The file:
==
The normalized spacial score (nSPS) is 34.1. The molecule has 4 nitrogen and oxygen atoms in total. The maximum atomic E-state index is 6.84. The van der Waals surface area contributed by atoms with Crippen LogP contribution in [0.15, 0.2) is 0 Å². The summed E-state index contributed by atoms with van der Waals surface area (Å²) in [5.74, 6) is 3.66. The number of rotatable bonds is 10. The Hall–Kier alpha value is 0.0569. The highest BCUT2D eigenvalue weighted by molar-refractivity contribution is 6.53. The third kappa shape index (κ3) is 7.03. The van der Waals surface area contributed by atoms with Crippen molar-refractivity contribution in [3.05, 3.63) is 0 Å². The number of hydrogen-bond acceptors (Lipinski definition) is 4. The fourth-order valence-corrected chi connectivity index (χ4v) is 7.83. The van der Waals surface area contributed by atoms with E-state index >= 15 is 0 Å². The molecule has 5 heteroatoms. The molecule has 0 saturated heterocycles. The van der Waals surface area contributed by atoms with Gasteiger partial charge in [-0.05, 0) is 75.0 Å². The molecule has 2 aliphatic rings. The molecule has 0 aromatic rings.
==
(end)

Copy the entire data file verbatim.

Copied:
The normalized spacial score (nSPS) is 34.1. The molecule has 4 nitrogen and oxygen atoms in total. The maximum atomic E-state index is 6.84. The van der Waals surface area contributed by atoms with Crippen LogP contribution in [0.15, 0.2) is 0 Å². The summed E-state index contributed by atoms with van der Waals surface area (Å²) in [5.74, 6) is 3.66. The number of rotatable bonds is 10. The Hall–Kier alpha value is 0.0569. The highest BCUT2D eigenvalue weighted by molar-refractivity contribution is 6.53. The third kappa shape index (κ3) is 7.03. The van der Waals surface area contributed by atoms with Crippen molar-refractivity contribution in [3.05, 3.63) is 0 Å². The number of hydrogen-bond acceptors (Lipinski definition) is 4. The fourth-order valence-corrected chi connectivity index (χ4v) is 7.83. The van der Waals surface area contributed by atoms with E-state index >= 15 is 0 Å². The molecule has 5 heteroatoms. The molecule has 0 saturated heterocycles. The van der Waals surface area contributed by atoms with Gasteiger partial charge in [-0.05, 0) is 75.0 Å². The molecule has 2 aliphatic rings. The molecule has 0 aromatic rings.